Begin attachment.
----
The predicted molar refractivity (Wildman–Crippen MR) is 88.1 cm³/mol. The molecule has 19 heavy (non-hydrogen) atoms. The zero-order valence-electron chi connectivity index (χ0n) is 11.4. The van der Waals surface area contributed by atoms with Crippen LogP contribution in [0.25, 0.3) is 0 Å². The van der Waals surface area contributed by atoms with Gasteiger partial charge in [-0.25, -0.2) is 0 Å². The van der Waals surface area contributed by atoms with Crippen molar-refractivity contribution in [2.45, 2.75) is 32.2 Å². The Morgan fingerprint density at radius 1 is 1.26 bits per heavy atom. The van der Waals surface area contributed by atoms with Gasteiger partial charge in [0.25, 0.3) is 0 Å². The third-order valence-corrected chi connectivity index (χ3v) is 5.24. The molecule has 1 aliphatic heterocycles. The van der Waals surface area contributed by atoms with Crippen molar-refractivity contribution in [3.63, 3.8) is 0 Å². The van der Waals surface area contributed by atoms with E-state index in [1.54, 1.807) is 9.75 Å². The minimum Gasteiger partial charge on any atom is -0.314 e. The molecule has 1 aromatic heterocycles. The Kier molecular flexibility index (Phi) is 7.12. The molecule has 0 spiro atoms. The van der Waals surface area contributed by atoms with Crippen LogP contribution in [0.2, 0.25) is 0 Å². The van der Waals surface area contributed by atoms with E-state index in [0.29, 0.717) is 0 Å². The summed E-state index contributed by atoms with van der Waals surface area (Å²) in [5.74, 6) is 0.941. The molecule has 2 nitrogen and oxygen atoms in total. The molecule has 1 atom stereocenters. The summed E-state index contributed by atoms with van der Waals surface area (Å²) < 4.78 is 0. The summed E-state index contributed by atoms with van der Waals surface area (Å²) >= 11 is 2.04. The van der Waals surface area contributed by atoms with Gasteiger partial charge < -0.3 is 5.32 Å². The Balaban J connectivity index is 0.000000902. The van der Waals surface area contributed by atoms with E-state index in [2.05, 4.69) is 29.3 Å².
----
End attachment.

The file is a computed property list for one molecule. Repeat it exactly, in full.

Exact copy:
The predicted molar refractivity (Wildman–Crippen MR) is 88.1 cm³/mol. The molecule has 19 heavy (non-hydrogen) atoms. The zero-order valence-electron chi connectivity index (χ0n) is 11.4. The van der Waals surface area contributed by atoms with Crippen LogP contribution in [0.25, 0.3) is 0 Å². The van der Waals surface area contributed by atoms with Gasteiger partial charge in [-0.25, -0.2) is 0 Å². The van der Waals surface area contributed by atoms with Crippen molar-refractivity contribution in [2.45, 2.75) is 32.2 Å². The Morgan fingerprint density at radius 1 is 1.26 bits per heavy atom. The van der Waals surface area contributed by atoms with Gasteiger partial charge in [0.25, 0.3) is 0 Å². The third-order valence-corrected chi connectivity index (χ3v) is 5.24. The molecule has 1 aliphatic heterocycles. The van der Waals surface area contributed by atoms with Crippen molar-refractivity contribution in [3.63, 3.8) is 0 Å². The van der Waals surface area contributed by atoms with E-state index in [1.54, 1.807) is 9.75 Å². The minimum Gasteiger partial charge on any atom is -0.314 e. The molecule has 1 aromatic heterocycles. The Kier molecular flexibility index (Phi) is 7.12. The molecule has 0 spiro atoms. The van der Waals surface area contributed by atoms with Crippen LogP contribution in [0.2, 0.25) is 0 Å². The van der Waals surface area contributed by atoms with E-state index in [0.29, 0.717) is 0 Å². The summed E-state index contributed by atoms with van der Waals surface area (Å²) in [5.74, 6) is 0.941. The molecule has 2 nitrogen and oxygen atoms in total. The molecule has 1 atom stereocenters. The summed E-state index contributed by atoms with van der Waals surface area (Å²) < 4.78 is 0. The summed E-state index contributed by atoms with van der Waals surface area (Å²) >= 11 is 2.04. The van der Waals surface area contributed by atoms with Gasteiger partial charge < -0.3 is 5.32 Å². The Balaban J connectivity index is 0.000000902. The van der Waals surface area contributed by atoms with E-state index in [2.05, 4.69) is 29.3 Å².